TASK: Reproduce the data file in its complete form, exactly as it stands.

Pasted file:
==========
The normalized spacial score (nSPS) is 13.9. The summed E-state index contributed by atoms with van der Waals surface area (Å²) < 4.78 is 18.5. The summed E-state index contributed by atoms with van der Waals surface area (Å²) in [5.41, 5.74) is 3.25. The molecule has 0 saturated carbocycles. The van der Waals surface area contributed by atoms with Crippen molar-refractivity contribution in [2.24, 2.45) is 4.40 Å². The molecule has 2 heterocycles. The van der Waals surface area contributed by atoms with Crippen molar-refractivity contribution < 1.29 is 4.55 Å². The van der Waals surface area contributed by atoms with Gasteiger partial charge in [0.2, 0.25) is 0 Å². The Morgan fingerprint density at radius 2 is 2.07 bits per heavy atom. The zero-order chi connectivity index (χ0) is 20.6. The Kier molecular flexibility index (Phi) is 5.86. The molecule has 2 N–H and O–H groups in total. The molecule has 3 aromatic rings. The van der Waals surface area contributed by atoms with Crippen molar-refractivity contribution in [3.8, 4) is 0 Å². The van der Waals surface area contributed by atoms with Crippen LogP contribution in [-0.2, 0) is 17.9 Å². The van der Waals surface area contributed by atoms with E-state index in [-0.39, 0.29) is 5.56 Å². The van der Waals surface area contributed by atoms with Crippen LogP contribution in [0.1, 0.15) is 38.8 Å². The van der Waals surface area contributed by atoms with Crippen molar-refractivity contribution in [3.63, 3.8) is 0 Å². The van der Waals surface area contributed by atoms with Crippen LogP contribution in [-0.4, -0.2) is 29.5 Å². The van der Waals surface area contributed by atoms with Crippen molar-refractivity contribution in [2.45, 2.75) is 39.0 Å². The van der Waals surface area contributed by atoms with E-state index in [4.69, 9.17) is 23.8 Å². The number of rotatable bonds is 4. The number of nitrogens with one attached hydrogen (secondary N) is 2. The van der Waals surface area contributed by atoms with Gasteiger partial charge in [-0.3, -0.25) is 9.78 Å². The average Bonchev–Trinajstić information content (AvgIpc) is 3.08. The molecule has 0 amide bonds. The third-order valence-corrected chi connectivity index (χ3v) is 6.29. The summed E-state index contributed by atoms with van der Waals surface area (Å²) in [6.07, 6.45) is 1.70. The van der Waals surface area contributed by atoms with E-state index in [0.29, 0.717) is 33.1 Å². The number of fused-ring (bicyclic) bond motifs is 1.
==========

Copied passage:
The normalized spacial score (nSPS) is 13.9. The summed E-state index contributed by atoms with van der Waals surface area (Å²) < 4.78 is 18.5. The summed E-state index contributed by atoms with van der Waals surface area (Å²) in [5.41, 5.74) is 3.25. The molecule has 0 saturated carbocycles. The van der Waals surface area contributed by atoms with Crippen molar-refractivity contribution in [2.24, 2.45) is 4.40 Å². The molecule has 2 heterocycles. The van der Waals surface area contributed by atoms with Crippen molar-refractivity contribution < 1.29 is 4.55 Å². The van der Waals surface area contributed by atoms with Gasteiger partial charge in [0.2, 0.25) is 0 Å². The Morgan fingerprint density at radius 2 is 2.07 bits per heavy atom. The zero-order chi connectivity index (χ0) is 20.6. The Kier molecular flexibility index (Phi) is 5.86. The molecule has 2 N–H and O–H groups in total. The molecule has 3 aromatic rings. The van der Waals surface area contributed by atoms with Crippen molar-refractivity contribution in [3.8, 4) is 0 Å². The van der Waals surface area contributed by atoms with Crippen LogP contribution in [-0.2, 0) is 17.9 Å². The van der Waals surface area contributed by atoms with E-state index in [-0.39, 0.29) is 5.56 Å². The van der Waals surface area contributed by atoms with Crippen LogP contribution in [0.1, 0.15) is 38.8 Å². The van der Waals surface area contributed by atoms with Crippen molar-refractivity contribution in [3.63, 3.8) is 0 Å². The van der Waals surface area contributed by atoms with Crippen LogP contribution in [-0.4, -0.2) is 29.5 Å². The van der Waals surface area contributed by atoms with Crippen molar-refractivity contribution in [2.45, 2.75) is 39.0 Å². The van der Waals surface area contributed by atoms with E-state index in [4.69, 9.17) is 23.8 Å². The number of rotatable bonds is 4. The number of nitrogens with one attached hydrogen (secondary N) is 2. The van der Waals surface area contributed by atoms with Gasteiger partial charge in [-0.3, -0.25) is 9.78 Å². The average Bonchev–Trinajstić information content (AvgIpc) is 3.08. The molecule has 0 amide bonds. The third-order valence-corrected chi connectivity index (χ3v) is 6.29. The summed E-state index contributed by atoms with van der Waals surface area (Å²) in [6.07, 6.45) is 1.70. The van der Waals surface area contributed by atoms with E-state index in [0.29, 0.717) is 33.1 Å². The number of fused-ring (bicyclic) bond motifs is 1.